Friday, July 21, 2006

Extremity in Fiction & Prejudices

'Prejudice' is, for me, thinking you won't like it, i.e. before trying it or having tried something in the past which has put you off seemingly similar things since then.

There are perhaps separate concerns about extremity in Horror Fiction:

(a) What is or is not literature - and do you like it? (Concerns with intellectualism and how you see these things).

(b) Does extremity in horror fiction prevent the genre itself (which contains 'quieter' horror) being successful by prejudicing many readers against it. And does it create a 'vicious circle' of extremity outdoing extremity to the detriment of the genre?

(c) Regarding the narrow field of readers who already read horror fiction avidly, are some of them prejudiced against extremity (or against 'quietness' indeed as the other side of the coin) within a genre of fiction (literature?) they already love?

(d) How do aspects of (b) & (c) fit into one's own considerations of (a) and how they affect one's approach to (b) and (c) and one's general reading?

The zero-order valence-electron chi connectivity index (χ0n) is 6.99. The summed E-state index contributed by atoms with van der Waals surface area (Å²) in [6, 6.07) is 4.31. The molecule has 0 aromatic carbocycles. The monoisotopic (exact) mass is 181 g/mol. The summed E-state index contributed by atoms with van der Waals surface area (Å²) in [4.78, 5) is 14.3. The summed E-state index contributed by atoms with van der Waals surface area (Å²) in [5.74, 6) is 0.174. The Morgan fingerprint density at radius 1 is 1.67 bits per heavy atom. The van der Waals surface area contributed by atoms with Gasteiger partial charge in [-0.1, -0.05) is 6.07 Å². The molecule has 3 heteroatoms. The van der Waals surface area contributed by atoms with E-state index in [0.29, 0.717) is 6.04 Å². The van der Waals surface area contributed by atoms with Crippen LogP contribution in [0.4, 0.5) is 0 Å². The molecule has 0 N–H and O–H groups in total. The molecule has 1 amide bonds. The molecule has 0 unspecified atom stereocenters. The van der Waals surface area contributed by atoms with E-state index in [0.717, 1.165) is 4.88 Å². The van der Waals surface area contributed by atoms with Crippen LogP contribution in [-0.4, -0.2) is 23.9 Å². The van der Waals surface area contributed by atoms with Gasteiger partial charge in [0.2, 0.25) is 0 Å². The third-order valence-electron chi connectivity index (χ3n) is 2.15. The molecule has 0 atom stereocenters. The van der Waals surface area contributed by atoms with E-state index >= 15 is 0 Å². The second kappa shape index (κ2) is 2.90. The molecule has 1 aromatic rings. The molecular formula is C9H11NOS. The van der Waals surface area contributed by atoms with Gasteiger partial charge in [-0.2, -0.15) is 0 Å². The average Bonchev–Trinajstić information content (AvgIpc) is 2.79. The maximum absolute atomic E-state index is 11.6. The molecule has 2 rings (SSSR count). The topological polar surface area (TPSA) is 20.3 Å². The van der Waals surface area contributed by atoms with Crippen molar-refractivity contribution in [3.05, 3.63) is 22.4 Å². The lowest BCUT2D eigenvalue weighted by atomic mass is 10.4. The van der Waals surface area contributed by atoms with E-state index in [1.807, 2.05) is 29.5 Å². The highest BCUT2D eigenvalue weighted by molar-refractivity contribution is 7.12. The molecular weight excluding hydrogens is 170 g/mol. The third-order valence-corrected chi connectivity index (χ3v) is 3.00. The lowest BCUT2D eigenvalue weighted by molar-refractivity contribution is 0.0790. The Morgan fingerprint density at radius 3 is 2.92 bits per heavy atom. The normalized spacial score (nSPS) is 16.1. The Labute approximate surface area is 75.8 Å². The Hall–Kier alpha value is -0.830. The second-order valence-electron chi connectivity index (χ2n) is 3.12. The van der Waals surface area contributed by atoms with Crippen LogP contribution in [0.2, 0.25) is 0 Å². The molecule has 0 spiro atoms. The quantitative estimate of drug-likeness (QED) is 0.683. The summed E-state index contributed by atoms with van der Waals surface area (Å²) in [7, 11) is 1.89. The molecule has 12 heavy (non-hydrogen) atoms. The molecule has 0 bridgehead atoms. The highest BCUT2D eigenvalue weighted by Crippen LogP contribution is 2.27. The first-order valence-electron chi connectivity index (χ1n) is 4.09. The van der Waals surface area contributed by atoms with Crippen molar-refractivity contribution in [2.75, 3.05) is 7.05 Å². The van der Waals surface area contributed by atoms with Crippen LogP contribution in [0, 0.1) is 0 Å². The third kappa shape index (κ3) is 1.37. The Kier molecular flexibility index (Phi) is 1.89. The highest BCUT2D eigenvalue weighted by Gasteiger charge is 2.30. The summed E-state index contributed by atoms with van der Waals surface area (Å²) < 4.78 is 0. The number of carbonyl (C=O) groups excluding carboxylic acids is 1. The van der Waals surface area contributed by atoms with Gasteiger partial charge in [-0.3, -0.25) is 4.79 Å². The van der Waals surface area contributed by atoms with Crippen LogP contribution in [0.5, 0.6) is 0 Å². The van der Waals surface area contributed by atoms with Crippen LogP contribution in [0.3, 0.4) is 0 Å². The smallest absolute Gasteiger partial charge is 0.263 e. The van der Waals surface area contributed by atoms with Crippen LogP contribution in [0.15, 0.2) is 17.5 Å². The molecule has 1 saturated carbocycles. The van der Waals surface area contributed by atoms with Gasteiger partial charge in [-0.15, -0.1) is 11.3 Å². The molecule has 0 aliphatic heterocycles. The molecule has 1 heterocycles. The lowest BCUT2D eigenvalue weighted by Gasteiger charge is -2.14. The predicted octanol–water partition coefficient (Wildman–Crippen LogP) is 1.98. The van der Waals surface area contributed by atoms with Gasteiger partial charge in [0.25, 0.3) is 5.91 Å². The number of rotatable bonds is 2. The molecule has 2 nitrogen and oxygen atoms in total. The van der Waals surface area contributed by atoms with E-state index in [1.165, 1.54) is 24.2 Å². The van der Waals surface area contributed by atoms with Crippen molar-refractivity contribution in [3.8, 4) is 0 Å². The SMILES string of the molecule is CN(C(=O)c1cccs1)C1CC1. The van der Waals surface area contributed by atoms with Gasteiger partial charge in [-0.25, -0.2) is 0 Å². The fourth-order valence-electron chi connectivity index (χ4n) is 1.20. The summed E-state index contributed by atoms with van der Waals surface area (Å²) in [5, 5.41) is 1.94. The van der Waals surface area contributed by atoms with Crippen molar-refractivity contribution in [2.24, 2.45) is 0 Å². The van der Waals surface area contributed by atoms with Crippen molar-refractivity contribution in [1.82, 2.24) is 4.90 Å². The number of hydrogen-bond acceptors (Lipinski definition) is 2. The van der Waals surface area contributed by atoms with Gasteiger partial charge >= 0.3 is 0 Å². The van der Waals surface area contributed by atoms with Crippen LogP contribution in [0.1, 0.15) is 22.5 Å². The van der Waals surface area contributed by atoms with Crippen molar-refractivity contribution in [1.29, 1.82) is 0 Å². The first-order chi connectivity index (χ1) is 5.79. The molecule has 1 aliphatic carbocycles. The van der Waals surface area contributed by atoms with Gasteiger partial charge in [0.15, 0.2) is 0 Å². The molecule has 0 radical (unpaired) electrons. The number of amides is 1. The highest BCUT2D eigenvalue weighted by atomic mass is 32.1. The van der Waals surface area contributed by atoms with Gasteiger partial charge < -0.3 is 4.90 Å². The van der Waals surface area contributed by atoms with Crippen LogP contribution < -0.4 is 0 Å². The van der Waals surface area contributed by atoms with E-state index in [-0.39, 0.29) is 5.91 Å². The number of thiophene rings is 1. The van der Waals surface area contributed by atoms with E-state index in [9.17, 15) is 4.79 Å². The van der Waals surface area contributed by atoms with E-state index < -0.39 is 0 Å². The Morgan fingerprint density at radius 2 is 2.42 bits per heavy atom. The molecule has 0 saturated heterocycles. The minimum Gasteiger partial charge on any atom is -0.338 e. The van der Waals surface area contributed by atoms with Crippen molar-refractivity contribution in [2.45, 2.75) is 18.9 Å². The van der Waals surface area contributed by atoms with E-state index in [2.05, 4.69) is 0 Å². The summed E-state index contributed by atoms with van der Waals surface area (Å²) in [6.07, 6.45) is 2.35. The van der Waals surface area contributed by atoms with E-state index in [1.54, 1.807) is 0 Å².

Re 'readers' above, this also applies to 'writers' and their own practice and prejudice.

Art is as necessary as food and air.

Extremity within the Horror Fiction area of Art is not necessarily necessary within any one particular work but extremity of any kind is necessary within the potential armaments of Art. You're not forced to read or view the results, but the potentiality to shock must be available. Humanity and human existence and the human mind hang on humanity's perceived frailties as well as its perceived virtues (and Art is the finest mirror (often significantly cracked) for these perceptions): otherwise none of it would be human.

There have been many postings since I made this blog's topic list but I hope it serves a purpose as linked from HERE


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